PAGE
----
Manassas, Virginia hasn’t seen this much action since 1862. Next week Jorge Bustamante, the UN special rapporteur on migrant rights, arrives on official business. Of the 191 million migrants around the world, those pouring into this D.C. commuter town of 35,000 somehow deserve international attention.
The Mexican-born Bustamante isn’t exactly an objective observer. He has called Republican immigration policies “immoral” and has argued for an “initiative that will facilitate permanent Mexican residents in the United States to become citizens of that country, so their increasing number will translate in a real possibility of more votes.” He supports immigrants’ rights to “defend the interests of Mexico in whichever country they reside.” Bad news for Manassas.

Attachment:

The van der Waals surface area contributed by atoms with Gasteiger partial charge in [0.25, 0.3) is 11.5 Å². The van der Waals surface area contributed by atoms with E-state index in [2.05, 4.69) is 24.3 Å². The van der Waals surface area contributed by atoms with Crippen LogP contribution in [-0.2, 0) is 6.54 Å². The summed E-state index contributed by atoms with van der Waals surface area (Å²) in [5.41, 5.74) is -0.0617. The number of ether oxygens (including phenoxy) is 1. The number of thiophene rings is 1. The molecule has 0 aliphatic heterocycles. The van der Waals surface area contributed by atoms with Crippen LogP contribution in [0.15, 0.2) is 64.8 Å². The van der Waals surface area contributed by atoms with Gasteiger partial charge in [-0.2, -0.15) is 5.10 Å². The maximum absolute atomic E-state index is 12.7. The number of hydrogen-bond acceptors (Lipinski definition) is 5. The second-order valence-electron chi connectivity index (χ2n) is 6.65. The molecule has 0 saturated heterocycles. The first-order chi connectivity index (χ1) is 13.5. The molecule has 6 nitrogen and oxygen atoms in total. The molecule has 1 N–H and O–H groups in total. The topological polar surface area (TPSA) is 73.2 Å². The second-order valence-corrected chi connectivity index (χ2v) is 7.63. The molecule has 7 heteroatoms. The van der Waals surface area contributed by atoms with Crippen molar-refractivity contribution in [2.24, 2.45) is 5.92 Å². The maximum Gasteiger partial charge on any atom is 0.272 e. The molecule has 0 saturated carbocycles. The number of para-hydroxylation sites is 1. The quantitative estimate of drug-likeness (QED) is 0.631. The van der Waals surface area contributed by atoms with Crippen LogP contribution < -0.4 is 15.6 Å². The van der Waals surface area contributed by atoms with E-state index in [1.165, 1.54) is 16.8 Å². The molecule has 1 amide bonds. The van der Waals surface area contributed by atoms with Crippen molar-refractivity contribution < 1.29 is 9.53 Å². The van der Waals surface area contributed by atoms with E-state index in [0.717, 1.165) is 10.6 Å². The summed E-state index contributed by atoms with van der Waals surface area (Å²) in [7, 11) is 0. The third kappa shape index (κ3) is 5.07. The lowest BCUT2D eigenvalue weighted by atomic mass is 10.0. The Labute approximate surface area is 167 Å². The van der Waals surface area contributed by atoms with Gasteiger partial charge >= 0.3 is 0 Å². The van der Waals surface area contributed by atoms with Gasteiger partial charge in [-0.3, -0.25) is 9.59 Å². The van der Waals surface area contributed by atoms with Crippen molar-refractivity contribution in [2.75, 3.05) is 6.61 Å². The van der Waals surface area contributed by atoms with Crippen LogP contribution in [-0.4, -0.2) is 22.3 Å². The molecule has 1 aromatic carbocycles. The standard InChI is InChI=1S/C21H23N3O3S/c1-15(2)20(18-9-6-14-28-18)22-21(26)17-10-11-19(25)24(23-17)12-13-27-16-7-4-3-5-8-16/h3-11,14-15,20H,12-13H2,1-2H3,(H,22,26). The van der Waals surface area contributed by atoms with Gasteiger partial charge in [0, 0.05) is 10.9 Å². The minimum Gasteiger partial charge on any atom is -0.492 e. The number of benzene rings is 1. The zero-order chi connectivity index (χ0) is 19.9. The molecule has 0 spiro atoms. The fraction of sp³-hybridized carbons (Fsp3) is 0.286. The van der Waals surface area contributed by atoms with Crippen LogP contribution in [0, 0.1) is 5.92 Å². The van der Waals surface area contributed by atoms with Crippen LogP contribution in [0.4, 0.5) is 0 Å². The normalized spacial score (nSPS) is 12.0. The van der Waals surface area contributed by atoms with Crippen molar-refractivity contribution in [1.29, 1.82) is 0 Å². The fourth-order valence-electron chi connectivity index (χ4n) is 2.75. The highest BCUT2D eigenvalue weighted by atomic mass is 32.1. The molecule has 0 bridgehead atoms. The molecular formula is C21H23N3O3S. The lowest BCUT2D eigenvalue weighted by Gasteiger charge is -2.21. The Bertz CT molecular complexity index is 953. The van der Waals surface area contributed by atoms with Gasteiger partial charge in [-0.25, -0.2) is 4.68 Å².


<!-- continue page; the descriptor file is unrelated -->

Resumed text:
As real-estate prices ballooned in the metro Washington area, local exurbs saw major influxes in their immigrant populations. Last July, the Prince William County Board of Supervisors answered by denying county services to illegal immigrants and permitting police officers to check the status of suspected illegals questioned for crimes or stopped for traffic violations. That got the new arrivals’ attention. Since the measure passed, attendance in local English-language programs has dropped by 750 students—and now the UN is dropping in.
If Bustamante is true to form, he’ll be as appalled as he was last year when he toured seven other American cities and ruled that the U.S. was violating international law and human-rights standards. But Manassas’ residents aren’t plotting genocide or condoning tyranny. They just want their government to enforce its own laws. They don’t hate immigrants, they love their home—and think those who share it might care to know who won the battles of Bull Run.